You may recall me sharing my outrage with you over sports commentator Caroline Wilson’s treatment on the Footy Show. The charming Sam Newman decided to dress up a mannequin in skimpy lingerie, staple her picture to its head and thrust it’s crutch into the face of his fellow co-presenters. By all accounts – this was deeply offensive.
Even more offensive – Sam responded to the ensuing outrage by saying that women who complained were “liars and hypocrites”.
The fallout has been really interesting to observe. And it is not just women who are complaining. In a move that media commentators say is virtually unprecedented, the ANZ bank has directed its advertising away from the show. The Age newspaper has also redirected advertising from the show to other Nine programs after Newman attacked the newspaper and its journalists. Women’s Forum Australia is considering requesting more companies boycott the program. Director Melinda Tankard Reist (a regular Butterfly Effect contributor) has made WFA’s stand crystal clear: “The program has caused a great deal of hurt to a lot of women and if The Footy Show can’t respond in a proper manner, then maybe they will respond when they start losing money.”
I was particularly taken with writer Catherine Deveny’s assessment of the incident in the Herald on the 21st May. I have attached the link to the full article but really it is just so powerful that I feel compelled to quote from it extensively here:
I’ve seen Wilson take the lads on. She’s quick and outspoken. So what took her so long to write about her treatment in Mannequingate?…
I’ve often been confronted by jarring or offensive behaviour and chewed it over silently for a while before realising that I’ve been put off my own instinct by an invisible electric fence in my head.
I hold my tongue while grilling myself — “Am I overreacting? Am I being uptight? What will they think of me if I say something?” — before concluding “No, you’re right. That’s wrong. Speak up.”
By the time I’ve got past the invisible electric fences, it’s often too late.
When the blokes encourage you to play the dignified silence card, that’s code for “pipe down, girly, or we’ll demonise you”. Then you won’t be able to do the job you so obviously love and you’ll end up the loser. There’s always an implication that they’re doing us a favour, letting us play with the boys.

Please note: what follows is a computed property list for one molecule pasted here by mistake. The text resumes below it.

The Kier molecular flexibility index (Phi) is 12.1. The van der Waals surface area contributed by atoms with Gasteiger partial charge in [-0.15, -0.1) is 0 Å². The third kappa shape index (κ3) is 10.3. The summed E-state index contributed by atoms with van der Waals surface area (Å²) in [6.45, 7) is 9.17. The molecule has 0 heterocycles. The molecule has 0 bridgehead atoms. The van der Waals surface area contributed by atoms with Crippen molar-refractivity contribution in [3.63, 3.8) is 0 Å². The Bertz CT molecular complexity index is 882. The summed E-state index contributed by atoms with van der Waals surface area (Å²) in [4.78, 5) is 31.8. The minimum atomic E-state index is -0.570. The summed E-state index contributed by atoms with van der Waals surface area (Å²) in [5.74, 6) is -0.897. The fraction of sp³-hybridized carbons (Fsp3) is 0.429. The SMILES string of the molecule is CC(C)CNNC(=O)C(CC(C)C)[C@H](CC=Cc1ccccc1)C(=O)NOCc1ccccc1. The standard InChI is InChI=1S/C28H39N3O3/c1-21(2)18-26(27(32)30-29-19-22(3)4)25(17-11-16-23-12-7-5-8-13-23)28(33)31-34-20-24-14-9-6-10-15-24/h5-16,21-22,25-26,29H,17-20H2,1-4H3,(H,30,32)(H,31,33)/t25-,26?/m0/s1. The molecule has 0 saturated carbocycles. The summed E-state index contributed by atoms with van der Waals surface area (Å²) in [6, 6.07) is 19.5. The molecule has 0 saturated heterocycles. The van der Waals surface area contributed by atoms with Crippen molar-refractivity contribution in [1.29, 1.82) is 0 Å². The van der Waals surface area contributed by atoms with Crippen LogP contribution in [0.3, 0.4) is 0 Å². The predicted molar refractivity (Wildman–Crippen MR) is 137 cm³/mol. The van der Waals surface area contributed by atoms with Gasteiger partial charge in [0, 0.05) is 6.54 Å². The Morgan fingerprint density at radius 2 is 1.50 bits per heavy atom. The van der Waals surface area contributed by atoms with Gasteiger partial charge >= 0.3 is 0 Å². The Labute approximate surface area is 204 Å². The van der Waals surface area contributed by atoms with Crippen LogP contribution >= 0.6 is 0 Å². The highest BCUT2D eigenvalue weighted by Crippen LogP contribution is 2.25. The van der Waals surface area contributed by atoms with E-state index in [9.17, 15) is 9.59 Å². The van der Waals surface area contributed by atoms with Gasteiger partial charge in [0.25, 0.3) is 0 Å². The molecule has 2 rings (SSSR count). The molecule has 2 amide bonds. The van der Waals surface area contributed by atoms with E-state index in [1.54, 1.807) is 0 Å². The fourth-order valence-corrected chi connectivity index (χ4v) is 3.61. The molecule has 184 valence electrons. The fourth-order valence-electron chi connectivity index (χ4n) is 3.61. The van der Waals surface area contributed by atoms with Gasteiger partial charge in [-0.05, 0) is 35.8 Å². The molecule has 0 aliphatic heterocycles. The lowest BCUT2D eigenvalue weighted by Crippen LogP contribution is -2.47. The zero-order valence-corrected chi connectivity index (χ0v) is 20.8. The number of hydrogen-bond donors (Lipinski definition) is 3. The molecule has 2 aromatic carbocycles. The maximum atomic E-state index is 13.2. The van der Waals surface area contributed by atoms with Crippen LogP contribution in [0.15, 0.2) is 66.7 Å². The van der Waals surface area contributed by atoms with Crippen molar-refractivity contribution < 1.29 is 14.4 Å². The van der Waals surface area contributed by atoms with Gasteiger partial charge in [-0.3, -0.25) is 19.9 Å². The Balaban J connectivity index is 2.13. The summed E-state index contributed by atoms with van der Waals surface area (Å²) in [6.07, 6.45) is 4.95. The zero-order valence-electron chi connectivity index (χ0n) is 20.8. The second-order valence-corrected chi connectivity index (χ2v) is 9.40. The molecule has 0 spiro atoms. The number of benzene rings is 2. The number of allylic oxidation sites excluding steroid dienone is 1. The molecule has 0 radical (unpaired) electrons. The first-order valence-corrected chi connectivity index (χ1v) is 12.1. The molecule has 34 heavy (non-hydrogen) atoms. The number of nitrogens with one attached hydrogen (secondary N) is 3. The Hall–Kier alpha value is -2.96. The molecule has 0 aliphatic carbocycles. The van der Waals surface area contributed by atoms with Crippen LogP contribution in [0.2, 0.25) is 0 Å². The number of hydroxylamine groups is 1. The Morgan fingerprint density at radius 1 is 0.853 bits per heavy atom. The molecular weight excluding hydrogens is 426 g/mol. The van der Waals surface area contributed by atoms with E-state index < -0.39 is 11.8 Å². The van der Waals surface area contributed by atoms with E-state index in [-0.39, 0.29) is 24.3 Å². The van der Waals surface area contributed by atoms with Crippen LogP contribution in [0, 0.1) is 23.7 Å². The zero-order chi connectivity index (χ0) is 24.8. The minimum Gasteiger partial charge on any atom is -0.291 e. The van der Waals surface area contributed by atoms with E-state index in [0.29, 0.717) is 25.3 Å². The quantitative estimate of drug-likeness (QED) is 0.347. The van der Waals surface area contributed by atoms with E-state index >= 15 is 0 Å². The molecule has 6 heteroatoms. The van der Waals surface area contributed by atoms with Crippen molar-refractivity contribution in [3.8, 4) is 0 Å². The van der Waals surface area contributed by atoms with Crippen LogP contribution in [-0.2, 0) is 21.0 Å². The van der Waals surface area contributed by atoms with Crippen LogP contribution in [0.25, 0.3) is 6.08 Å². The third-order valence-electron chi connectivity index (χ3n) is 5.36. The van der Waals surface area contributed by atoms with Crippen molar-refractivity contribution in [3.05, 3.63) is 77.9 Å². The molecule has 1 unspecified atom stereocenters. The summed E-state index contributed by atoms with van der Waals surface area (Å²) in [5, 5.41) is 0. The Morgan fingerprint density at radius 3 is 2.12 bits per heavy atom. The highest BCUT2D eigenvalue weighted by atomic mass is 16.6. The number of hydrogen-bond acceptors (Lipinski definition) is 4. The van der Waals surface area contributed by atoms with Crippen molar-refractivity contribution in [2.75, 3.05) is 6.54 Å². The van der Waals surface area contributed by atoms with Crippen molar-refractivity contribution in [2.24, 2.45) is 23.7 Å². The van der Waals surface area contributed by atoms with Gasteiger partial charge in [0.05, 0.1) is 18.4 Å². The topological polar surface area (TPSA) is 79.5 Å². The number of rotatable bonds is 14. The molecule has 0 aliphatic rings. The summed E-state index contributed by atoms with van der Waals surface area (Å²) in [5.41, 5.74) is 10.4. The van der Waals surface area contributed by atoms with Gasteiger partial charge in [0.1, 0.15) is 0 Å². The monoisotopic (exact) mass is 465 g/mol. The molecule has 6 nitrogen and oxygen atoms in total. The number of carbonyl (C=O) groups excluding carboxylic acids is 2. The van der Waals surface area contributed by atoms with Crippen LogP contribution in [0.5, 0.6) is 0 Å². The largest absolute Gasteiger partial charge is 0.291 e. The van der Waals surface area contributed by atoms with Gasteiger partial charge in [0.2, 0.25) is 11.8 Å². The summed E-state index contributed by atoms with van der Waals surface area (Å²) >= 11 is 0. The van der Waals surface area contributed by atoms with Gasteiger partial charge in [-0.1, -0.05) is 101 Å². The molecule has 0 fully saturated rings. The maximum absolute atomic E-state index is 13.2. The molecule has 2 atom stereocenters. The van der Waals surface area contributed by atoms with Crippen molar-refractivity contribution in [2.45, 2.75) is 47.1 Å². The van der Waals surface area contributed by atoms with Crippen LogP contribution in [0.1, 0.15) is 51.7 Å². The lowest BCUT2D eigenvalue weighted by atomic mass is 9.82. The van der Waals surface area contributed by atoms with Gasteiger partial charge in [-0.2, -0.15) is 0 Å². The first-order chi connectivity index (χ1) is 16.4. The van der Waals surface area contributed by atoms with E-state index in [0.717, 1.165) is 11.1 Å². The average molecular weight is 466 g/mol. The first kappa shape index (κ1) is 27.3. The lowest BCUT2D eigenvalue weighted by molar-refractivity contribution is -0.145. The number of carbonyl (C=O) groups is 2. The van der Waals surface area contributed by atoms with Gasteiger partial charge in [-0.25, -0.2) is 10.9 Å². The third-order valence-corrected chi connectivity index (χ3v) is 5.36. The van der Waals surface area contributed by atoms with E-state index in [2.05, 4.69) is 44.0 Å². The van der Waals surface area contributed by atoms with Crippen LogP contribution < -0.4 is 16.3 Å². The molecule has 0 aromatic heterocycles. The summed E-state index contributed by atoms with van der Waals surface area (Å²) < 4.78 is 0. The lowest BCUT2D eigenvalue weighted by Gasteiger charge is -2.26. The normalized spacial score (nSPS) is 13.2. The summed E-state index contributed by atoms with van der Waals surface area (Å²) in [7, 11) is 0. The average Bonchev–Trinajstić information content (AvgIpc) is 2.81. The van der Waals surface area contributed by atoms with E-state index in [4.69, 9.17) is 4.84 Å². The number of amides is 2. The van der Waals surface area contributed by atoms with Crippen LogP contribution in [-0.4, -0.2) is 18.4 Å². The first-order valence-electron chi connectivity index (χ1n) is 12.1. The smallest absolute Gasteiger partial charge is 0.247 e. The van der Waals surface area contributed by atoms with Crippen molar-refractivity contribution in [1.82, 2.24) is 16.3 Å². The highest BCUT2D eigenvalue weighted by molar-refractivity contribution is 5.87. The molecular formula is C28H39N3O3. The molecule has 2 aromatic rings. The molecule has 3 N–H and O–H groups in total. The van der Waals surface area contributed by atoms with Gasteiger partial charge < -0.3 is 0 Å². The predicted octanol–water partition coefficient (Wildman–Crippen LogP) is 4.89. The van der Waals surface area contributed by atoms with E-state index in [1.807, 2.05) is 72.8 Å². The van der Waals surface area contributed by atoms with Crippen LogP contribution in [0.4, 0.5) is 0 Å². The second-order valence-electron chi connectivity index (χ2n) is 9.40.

Look what the media does to Cherie Blair, Germaine Greer and Hillary Clinton. Any opportunity newspapers have they run the worst possible photograph of them. One that makes them look mean, ugly and hysterical. Punishment for speaking up and refusing to stay within the fences…
If a bloke had been the victim of such premeditated humiliation, the advice would have been “sue the pants off the bastard, Stevo. You don’t have to take that. Stand up to him. What do you mean ‘dignified silence’? Where are your balls? You can’t let him treat you like that. Shirtfront the bastard. And call a lawyer.”
Ignoring iniquity and injustice doesn’t work. The mere presence of pigs in suits reinforces and vindicates other pigs and lowers the expectation of all male behaviour. Letting it go normalises the whole thing and establishes some kind of precedent along the lines of “these things happen. And they blow over. Boys will be boys.” No. Pigs will be pigs. And it needs to stop.
It’s not good enough to be sorry about this kind of debauched behaviour after the fact. We have to stop it happening, and not just in the media. In workplaces, schools, social situations and under our own roofs.
And within our own invisible electric fences.”
How very true! Yes – this type of blatant misogyny must stop. And yes – we do have to step up and break through our own electric fences. Our girls needs to see what strong, confident, assertive woman look like. They need to see how we set boundaries, and how we demand to be treated both within the home and by society itself. If we won’t show them, who will?
News flash! With the upgrades made to Edublog over the weekend, I can now upload the audio of an interview I did last month with Prue McSween on girls and bullying. Enjoy!